The latest research from Business Travel Show reveals that over a third (35 per cent) of buyers now regard New Distribution Capabilities (NDC) as a good thing. This compares to just over one in ten (11 per cent) a year ago. The number of buyers who disagree it is a good thing has dropped from 34 per cent to 27 per cent in the same period.
Confirming this shift towards support or acceptance of NDC, 10 per cent of buyers admitted that they have changed their opinion of NDC over the last 12 months and are now in favour.
However, despite this apparent increase in their acceptance of NDC, there still appears to be a lot of uncertainty and confusion with 39 per cent of buyers (down from 55 per cent last year) still unsure whether it is a good or bad thing.
The impact on pricing appears to be one of the main drivers behind whether buyers regard NDC positively or negatively. When asked what impact they had seen from the introduction of new airline distribution, nearly one in five (18 per cent) believed that it offers more transparency with pricing. At the same time one in five also said that their prices have increased as a result.
6 per cent had switched carriers as a result of NDC, a drop from the 10 per cent last year, further suggesting that things are beginning to settle. 29 per cent of buyers appear to feel no impact at all, claiming that their TMCs are doing a better job of keeping them up-to-date.
Ian Luck, head of distribution, British Airways and Business Travel Show panellist, commented: “We have had significant engagement from buyers, TMCs, travel agents, corporate booking tools and technology providers over the last 12 months that is enabling us to ensure that the NDC capability we are building both addresses their concerns and looks at areas of common opportunity.”
When asked ‘are airline distribution strategies a good thing?’, Pat McDonagh, chief executive officer, Clarity, and Business Travel Show panellist, answered: “Everybody has to have a strategy. The imperative to do something is there like never before and it’s there for everyone - TMCs, airlines and GDSs/aggregators – due to the increased introduction of GDS charges.”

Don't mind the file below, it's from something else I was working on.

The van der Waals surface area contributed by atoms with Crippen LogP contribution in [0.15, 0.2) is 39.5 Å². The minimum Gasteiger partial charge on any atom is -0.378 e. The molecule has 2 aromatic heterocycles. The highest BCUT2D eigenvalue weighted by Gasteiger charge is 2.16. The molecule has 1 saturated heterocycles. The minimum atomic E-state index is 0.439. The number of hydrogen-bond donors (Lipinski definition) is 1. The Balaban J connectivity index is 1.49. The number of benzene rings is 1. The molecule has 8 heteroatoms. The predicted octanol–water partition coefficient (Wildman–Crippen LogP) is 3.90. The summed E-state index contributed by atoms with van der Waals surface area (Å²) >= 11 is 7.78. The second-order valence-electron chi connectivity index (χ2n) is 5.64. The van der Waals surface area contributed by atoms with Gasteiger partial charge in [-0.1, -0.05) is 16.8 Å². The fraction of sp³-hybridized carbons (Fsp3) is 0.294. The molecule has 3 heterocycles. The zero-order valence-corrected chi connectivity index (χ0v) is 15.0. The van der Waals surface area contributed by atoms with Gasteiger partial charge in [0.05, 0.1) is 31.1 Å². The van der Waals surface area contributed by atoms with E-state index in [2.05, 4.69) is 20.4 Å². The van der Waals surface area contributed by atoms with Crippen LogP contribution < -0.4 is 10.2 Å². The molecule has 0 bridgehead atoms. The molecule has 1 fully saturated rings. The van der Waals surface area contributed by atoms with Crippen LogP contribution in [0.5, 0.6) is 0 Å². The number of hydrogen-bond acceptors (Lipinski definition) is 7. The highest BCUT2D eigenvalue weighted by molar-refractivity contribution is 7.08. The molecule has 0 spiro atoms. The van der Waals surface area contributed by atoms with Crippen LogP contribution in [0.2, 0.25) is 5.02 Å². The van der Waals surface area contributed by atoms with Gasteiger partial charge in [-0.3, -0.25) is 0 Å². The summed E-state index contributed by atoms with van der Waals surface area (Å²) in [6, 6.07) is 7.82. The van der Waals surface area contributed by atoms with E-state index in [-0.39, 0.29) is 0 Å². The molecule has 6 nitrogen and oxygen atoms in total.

David Chapple, event director, Business Travel Show, said: “While there is increasing acceptance and support of NDC, it seems the majority of business travel companies are still on the fence as to whether it’s a good thing or not and this has been the case for a number of years now. At Business Travel Show, we are continuing to help buyers understand the impact of NDC and find solutions to the concerns they have in our conference programme, which includes The NDC revolution begins – triumph or disaster for your travel programme? on Wednesday morning.”
NDC sessions at Business Travel Show:
Tuesday 20 February (Pre-show hosted buyer conference): 1515-1615
Masterclass: NDC – what it really means for travel buyers
Gain insight into the challenges and opportunities that face buyers, airlines and TMCs in this emerging New Distribution Capability era. Moving beyond the hype, what is the reality of NDC? How will it impact the travel buyer and business traveller experience now and as personalisation technology develops, in the future?
Speakers: Karen McKenna, head of education, Travilearn and Andy Slough, technology lead, Travilearn
Wednesday 21 February:1000-1100
The NDC revolution begins – triumph or disaster for your travel programme?
British Airways and Lufthansa are among airlines now distributing via alternative channels (and surcharging for those continuing to book through GDSs). Enthusiasts say new distribution means new content, including flexible deal options for travel managers; critics say it kills transparency and pushes up prices. Who is right?
Panellists to include: Pat McDonagh, chief executive officer, Clarity; Ian Luck, head of distribution, British Airways; Gianni Pisanello, Amadeus; Ian Wheeler, president, Travelfusion; David Oliver, procurement manager, Red Bull Company.